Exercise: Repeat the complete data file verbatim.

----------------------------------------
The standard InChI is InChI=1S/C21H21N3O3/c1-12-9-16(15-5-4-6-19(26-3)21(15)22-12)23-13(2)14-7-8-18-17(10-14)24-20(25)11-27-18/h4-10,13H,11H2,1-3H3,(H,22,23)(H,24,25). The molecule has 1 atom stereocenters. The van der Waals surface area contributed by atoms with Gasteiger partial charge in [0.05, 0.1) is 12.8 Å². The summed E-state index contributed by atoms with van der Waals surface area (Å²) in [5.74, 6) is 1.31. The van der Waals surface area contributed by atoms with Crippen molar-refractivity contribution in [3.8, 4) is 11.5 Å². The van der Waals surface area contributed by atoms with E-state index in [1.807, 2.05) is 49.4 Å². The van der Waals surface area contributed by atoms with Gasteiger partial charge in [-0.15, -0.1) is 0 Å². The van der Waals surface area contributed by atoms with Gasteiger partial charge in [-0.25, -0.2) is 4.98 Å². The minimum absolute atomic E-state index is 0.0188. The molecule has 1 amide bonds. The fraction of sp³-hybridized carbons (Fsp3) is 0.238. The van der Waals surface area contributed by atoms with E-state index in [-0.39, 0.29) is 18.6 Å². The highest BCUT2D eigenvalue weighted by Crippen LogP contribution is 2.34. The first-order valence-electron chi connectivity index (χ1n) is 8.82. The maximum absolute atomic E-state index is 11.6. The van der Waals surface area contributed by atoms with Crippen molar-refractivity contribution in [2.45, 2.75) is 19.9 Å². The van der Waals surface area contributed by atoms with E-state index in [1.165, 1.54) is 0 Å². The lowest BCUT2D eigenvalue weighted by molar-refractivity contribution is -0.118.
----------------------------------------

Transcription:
The standard InChI is InChI=1S/C21H21N3O3/c1-12-9-16(15-5-4-6-19(26-3)21(15)22-12)23-13(2)14-7-8-18-17(10-14)24-20(25)11-27-18/h4-10,13H,11H2,1-3H3,(H,22,23)(H,24,25). The molecule has 1 atom stereocenters. The van der Waals surface area contributed by atoms with Gasteiger partial charge in [0.05, 0.1) is 12.8 Å². The summed E-state index contributed by atoms with van der Waals surface area (Å²) in [5.74, 6) is 1.31. The van der Waals surface area contributed by atoms with Crippen molar-refractivity contribution in [3.8, 4) is 11.5 Å². The van der Waals surface area contributed by atoms with E-state index in [1.807, 2.05) is 49.4 Å². The van der Waals surface area contributed by atoms with Gasteiger partial charge in [-0.15, -0.1) is 0 Å². The van der Waals surface area contributed by atoms with Gasteiger partial charge in [-0.25, -0.2) is 4.98 Å². The minimum absolute atomic E-state index is 0.0188. The molecule has 1 amide bonds. The fraction of sp³-hybridized carbons (Fsp3) is 0.238. The van der Waals surface area contributed by atoms with E-state index in [-0.39, 0.29) is 18.6 Å². The highest BCUT2D eigenvalue weighted by Crippen LogP contribution is 2.34. The first-order valence-electron chi connectivity index (χ1n) is 8.82. The maximum absolute atomic E-state index is 11.6. The van der Waals surface area contributed by atoms with Crippen molar-refractivity contribution in [2.45, 2.75) is 19.9 Å². The van der Waals surface area contributed by atoms with E-state index in [1.165, 1.54) is 0 Å². The lowest BCUT2D eigenvalue weighted by molar-refractivity contribution is -0.118.